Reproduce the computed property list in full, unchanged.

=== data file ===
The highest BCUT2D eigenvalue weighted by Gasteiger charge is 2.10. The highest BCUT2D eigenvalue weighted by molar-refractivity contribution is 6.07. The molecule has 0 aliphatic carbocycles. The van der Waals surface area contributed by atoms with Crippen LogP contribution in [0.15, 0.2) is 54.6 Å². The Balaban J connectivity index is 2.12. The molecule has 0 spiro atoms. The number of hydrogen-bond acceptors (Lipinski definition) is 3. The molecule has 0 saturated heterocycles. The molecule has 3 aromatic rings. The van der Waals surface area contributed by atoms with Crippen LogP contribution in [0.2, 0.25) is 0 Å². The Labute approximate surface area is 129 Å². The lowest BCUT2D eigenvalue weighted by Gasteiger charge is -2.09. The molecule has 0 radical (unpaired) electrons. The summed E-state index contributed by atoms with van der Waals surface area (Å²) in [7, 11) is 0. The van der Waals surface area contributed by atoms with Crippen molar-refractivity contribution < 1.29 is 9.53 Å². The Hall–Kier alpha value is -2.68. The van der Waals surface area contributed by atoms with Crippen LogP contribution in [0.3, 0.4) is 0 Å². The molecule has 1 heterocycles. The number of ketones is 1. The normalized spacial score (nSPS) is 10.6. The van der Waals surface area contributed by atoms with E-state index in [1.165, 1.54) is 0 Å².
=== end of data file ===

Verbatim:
The highest BCUT2D eigenvalue weighted by Gasteiger charge is 2.10. The highest BCUT2D eigenvalue weighted by molar-refractivity contribution is 6.07. The molecule has 0 aliphatic carbocycles. The van der Waals surface area contributed by atoms with Crippen LogP contribution in [0.15, 0.2) is 54.6 Å². The Balaban J connectivity index is 2.12. The molecule has 0 spiro atoms. The number of hydrogen-bond acceptors (Lipinski definition) is 3. The molecule has 0 saturated heterocycles. The molecule has 3 aromatic rings. The van der Waals surface area contributed by atoms with Crippen LogP contribution in [0.2, 0.25) is 0 Å². The Labute approximate surface area is 129 Å². The lowest BCUT2D eigenvalue weighted by Gasteiger charge is -2.09. The molecule has 0 radical (unpaired) electrons. The summed E-state index contributed by atoms with van der Waals surface area (Å²) in [7, 11) is 0. The van der Waals surface area contributed by atoms with Crippen molar-refractivity contribution < 1.29 is 9.53 Å². The Hall–Kier alpha value is -2.68. The van der Waals surface area contributed by atoms with Crippen LogP contribution in [0.3, 0.4) is 0 Å². The molecule has 1 heterocycles. The number of ketones is 1. The normalized spacial score (nSPS) is 10.6. The van der Waals surface area contributed by atoms with E-state index in [1.165, 1.54) is 0 Å².